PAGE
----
Updates since brown v. Plata: Alternative solutions for prison overcrowding in California

Christopher Horne, William J. Newman

Research output: Contribution to journalArticle

1 Citation (Scopus)

Abstract

With the number of inmates under the care of the California Department of Corrections and Rehabilitation (CDCR) swelling over the past few decades, California faces a challenge. The U.S. Supreme Court ruled in their 2011 decision in Brown v. Plata that overcrowding violates inmates’ Eighth Amendment rights, specifically that they are denied adequate medical and mental health care. Federally mandated release programs have historically raised some concerns regarding public safety and fiscal efficiency. Given the large number of mentally ill inmates in the United States, alternatives such as assisted outpatient treatment, mental health courts, and increased funding for substance use treatment can be used proactively to reduce the CDCR population and provide long-term solutions to the overcrowding problem. These alternatives have already shown long-term cost savings in addition to reducing the recidivism of individuals involved and would help provide appropriate diversion for mentally ill individuals.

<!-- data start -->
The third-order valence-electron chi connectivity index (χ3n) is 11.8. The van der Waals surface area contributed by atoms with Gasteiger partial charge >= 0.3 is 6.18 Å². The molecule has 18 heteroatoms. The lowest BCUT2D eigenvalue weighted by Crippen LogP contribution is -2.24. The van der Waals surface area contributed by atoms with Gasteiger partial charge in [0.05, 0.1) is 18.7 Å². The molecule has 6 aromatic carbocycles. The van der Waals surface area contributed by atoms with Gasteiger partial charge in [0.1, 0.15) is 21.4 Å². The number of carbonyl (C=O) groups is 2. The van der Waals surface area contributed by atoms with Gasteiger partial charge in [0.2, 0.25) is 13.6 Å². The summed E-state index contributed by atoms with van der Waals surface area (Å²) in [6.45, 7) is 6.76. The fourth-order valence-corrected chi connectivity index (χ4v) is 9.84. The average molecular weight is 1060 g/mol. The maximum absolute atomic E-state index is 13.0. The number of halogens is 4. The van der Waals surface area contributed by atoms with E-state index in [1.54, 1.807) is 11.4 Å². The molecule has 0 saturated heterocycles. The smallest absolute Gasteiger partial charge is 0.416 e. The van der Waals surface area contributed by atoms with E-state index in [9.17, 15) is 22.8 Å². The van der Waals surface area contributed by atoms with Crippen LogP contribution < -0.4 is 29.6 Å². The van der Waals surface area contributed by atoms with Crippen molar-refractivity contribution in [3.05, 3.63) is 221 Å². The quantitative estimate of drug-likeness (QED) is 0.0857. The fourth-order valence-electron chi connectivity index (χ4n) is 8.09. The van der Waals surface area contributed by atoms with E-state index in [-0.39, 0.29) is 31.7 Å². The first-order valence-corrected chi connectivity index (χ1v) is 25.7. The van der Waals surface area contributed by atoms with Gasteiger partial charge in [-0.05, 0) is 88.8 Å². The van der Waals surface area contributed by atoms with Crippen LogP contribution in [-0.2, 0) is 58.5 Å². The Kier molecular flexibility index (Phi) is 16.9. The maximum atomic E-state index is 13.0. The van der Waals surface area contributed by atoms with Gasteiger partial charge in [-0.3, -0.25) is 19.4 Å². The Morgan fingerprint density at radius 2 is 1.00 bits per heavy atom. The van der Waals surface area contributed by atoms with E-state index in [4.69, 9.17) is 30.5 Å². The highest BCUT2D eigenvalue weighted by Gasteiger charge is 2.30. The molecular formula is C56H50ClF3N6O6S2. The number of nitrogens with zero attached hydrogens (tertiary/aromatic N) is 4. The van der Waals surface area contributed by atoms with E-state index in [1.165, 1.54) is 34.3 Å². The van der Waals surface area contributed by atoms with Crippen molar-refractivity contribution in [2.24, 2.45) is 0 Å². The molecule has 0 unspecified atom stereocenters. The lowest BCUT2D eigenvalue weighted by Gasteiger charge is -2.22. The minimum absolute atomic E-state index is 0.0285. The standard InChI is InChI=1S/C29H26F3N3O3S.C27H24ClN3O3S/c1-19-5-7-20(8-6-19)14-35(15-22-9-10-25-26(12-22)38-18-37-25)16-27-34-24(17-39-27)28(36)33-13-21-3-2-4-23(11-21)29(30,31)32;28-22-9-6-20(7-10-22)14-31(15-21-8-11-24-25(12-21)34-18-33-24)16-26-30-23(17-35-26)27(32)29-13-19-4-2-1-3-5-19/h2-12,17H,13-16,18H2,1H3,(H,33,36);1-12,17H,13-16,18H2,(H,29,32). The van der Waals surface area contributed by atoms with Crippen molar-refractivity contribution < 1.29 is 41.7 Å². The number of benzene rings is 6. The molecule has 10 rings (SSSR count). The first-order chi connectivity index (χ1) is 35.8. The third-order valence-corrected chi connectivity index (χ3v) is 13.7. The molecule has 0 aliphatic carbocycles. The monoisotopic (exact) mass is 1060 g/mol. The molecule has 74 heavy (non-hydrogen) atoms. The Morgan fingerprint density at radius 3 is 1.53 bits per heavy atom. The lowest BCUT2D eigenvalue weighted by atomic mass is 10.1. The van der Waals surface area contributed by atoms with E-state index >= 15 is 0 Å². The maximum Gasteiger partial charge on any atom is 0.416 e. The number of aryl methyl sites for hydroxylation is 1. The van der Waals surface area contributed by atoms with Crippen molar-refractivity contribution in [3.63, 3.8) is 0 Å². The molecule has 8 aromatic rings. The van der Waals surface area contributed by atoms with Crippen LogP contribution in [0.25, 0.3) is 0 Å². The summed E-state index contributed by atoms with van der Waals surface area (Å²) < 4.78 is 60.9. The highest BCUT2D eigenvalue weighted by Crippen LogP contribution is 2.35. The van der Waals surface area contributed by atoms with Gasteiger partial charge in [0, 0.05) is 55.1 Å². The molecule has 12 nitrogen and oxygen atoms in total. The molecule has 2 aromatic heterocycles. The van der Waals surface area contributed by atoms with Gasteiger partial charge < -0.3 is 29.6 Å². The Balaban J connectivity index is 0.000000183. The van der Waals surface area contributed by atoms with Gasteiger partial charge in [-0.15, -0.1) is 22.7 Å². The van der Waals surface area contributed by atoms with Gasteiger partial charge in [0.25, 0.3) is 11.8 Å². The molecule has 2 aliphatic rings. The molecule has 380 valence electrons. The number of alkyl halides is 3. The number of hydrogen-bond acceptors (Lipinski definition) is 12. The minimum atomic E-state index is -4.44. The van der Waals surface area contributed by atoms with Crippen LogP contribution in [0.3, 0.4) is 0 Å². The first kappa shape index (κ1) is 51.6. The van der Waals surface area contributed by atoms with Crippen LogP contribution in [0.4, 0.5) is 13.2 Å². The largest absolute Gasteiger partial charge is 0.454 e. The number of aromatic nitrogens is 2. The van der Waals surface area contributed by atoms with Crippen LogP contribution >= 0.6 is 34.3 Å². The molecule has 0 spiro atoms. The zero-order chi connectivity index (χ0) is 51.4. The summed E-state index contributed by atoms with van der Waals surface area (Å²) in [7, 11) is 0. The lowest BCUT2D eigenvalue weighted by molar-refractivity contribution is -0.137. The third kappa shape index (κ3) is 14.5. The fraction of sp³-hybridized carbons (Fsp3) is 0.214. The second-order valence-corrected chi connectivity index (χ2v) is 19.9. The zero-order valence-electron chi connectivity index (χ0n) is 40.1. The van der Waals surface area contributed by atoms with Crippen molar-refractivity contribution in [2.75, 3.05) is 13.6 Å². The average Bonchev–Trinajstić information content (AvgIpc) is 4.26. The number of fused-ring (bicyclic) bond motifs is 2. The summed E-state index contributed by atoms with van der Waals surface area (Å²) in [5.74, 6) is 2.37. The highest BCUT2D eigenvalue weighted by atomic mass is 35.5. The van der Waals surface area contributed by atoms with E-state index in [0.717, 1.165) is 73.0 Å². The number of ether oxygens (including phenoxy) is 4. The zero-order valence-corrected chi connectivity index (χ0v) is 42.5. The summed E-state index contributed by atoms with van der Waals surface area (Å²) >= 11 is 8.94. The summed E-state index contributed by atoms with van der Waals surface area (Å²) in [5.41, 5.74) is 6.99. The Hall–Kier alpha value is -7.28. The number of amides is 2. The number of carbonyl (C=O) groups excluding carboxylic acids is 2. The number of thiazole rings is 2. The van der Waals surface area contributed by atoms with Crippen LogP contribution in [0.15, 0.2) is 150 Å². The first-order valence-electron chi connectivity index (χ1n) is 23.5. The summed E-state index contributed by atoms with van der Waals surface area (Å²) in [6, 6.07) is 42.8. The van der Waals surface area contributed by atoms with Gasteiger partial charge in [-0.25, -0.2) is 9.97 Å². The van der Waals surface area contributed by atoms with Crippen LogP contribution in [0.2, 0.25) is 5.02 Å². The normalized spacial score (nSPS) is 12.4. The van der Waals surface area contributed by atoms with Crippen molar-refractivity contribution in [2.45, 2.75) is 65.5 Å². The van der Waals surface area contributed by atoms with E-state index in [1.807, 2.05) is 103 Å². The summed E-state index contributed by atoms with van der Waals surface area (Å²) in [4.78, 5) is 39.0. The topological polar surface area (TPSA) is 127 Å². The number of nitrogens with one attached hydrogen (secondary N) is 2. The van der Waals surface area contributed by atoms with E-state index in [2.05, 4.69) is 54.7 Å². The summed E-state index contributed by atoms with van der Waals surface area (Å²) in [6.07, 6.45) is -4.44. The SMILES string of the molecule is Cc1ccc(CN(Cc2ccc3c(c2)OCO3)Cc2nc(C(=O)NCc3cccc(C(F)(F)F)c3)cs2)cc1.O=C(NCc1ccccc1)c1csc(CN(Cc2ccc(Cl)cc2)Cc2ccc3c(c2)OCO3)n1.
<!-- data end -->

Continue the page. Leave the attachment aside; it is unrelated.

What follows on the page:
Original languageEnglish (US)
Pages (from-to)87-92
Number of pages6
JournalJournal of the American Academy of Psychiatry and the Law
Volume43
Issue number1
StatePublished - 2015

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Prisons
Mentally Ill Persons
Mental Health
Rehabilitation
Cost Savings
Outpatients
Delivery of Health Care
Safety
Therapeutics
Population

ASJC Scopus subject areas

  • Psychiatry and Mental health
  • Pathology and Forensic Medicine

Cite this

Updates since brown v. Plata : Alternative solutions for prison overcrowding in California. / Horne, Christopher; Newman, William J.

In: Journal of the American Academy of Psychiatry and the Law, Vol. 43, No. 1, 2015, p. 87-92.

Research output: Contribution to journalArticle

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